8. I have several quilt tops that had been made by my Grandma and her mother and sisters. Most of the paper-pieced tops used newspaper from the 20s & 30s. When I asked her why some pieces on the same quilt were hand-stitched and some were machine stitched, she indicated that whoever finished their chores first that day was able to get to the parlor first and got to use the sewing machine (a treadle) and the rest of them were “stuck” doing them by hand!

  9. I was friends with an elderly lady and she had no one to leave her great grandmothers quilt to so she gave it to me because she knew I wou appreciate it. It was a crazy quilt made with velvets, silk and even satin ribbon. The stitches are beautiful. It is kind of falling apart but the lady that gave it to me was in her 90s when she gave it to me and that was in the 1990sand it was made by her great grandmother.

  10. I was friends with an elderly lady and she had no one to leave her great grandmothers quilt to so she gave it to me because she knew I wou appreciate it. It was a crazy quilt made with velvets, silk and even satin ribbon. The stitches are beautiful. It is kind of falling apart but the lady that gave it to me was in her 90s when she gave it to me and that was in the 1990sand it was made by her great grandmother.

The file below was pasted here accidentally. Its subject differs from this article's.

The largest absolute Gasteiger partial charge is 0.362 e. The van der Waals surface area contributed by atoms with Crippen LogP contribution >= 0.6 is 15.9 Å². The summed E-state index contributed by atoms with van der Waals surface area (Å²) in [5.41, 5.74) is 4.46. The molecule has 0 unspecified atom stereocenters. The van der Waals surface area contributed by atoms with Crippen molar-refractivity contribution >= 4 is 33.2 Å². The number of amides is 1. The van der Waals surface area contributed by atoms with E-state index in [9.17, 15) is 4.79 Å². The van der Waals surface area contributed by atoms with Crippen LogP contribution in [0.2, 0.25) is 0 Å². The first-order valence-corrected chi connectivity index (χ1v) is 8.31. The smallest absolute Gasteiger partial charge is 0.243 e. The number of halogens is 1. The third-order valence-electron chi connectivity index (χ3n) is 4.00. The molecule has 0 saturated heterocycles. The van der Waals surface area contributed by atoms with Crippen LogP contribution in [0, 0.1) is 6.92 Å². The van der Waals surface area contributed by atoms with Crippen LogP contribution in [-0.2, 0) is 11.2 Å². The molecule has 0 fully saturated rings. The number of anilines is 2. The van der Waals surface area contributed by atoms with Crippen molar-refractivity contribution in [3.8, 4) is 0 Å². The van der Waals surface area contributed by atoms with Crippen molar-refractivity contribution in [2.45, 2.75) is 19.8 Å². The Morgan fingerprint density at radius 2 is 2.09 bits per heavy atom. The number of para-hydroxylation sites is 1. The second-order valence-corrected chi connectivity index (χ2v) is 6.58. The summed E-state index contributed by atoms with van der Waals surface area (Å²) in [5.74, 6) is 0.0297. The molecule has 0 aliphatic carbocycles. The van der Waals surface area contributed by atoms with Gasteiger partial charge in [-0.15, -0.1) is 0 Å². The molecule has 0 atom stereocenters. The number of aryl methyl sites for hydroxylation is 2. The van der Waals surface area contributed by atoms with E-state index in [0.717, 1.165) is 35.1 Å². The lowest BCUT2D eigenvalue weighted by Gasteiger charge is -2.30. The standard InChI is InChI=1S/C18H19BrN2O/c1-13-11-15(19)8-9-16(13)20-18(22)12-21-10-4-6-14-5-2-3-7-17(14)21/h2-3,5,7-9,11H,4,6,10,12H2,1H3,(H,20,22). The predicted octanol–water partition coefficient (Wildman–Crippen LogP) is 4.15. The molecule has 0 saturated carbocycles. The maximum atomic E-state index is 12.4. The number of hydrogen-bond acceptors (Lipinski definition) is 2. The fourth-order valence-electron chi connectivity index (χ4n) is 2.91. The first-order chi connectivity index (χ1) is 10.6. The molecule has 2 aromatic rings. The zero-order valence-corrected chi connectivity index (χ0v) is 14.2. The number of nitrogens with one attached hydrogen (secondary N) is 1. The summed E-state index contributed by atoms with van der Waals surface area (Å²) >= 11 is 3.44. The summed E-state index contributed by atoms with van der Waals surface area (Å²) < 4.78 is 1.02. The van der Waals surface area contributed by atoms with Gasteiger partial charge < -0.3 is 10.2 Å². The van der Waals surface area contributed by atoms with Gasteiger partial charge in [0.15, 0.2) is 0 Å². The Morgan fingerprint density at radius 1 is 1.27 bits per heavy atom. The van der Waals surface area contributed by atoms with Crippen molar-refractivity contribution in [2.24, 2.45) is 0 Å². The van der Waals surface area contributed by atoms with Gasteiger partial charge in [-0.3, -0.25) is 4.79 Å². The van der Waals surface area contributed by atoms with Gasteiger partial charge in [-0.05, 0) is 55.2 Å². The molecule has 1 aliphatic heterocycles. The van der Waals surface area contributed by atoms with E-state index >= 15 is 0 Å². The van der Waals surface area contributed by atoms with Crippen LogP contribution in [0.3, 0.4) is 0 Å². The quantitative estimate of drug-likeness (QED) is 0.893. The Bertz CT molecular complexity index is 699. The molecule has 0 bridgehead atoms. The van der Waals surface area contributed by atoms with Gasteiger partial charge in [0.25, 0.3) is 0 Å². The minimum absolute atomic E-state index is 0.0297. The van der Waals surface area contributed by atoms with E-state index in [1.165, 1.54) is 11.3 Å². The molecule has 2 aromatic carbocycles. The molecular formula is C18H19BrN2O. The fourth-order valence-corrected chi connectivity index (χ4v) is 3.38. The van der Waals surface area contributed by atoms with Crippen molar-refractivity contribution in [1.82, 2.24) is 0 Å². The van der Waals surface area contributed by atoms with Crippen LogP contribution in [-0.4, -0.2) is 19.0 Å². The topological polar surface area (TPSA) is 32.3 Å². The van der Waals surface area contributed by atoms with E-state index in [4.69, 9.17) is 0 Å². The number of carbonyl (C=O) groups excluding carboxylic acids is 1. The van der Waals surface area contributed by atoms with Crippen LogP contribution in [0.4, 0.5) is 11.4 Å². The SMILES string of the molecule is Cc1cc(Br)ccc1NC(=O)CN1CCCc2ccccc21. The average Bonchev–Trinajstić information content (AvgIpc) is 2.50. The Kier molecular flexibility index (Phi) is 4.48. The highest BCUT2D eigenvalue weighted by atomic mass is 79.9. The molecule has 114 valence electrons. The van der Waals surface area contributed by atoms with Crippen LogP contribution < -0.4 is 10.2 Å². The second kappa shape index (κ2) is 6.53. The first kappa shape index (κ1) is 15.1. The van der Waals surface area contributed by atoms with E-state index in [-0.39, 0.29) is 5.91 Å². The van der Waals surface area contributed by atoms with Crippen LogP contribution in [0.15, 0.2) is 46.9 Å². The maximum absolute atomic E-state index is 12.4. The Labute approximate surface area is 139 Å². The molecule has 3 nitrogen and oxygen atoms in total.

11. I obtained a large quilt top that had been left in an abandoned storage facility. It covers the top of my King size bed and is completely handmade. Each round block has 42 diamonds in them. I have pictures I can share with someone who might be able to tell me the name of the pattern. I have learned that it probably made in the early 40’s.

    I would appreciate any help. My email address is jeanne2price@gmail.com

    Thank you, Jeanne Price
    Aransas Pass, Tx

  12. I’ve just been given a beautiful red & white quilt top made in the late 1800’s. An appraiser recommended I finish it by using a technique called ‘back & tack’ but I can’t find anything online about how to do it. She also recommended I not wash it…telling me the small stains were like the age spots we get on our hands…just part of the aging process! I hope someone can point me in the right direction so I can complete the top. thanks in advance.
    Joelle

  13. I’ve just been given a beautiful red & white quilt top made in the late 1800’s. An appraiser recommended I finish it by using a technique called ‘back & tack’ but I can’t find anything online about how to do it. She also recommended I not wash it…telling me the small stains were like the age spots we get on our hands…just part of the aging process! I hope someone can point me in the right direction so I can complete the top. thanks in advance.
    Joelle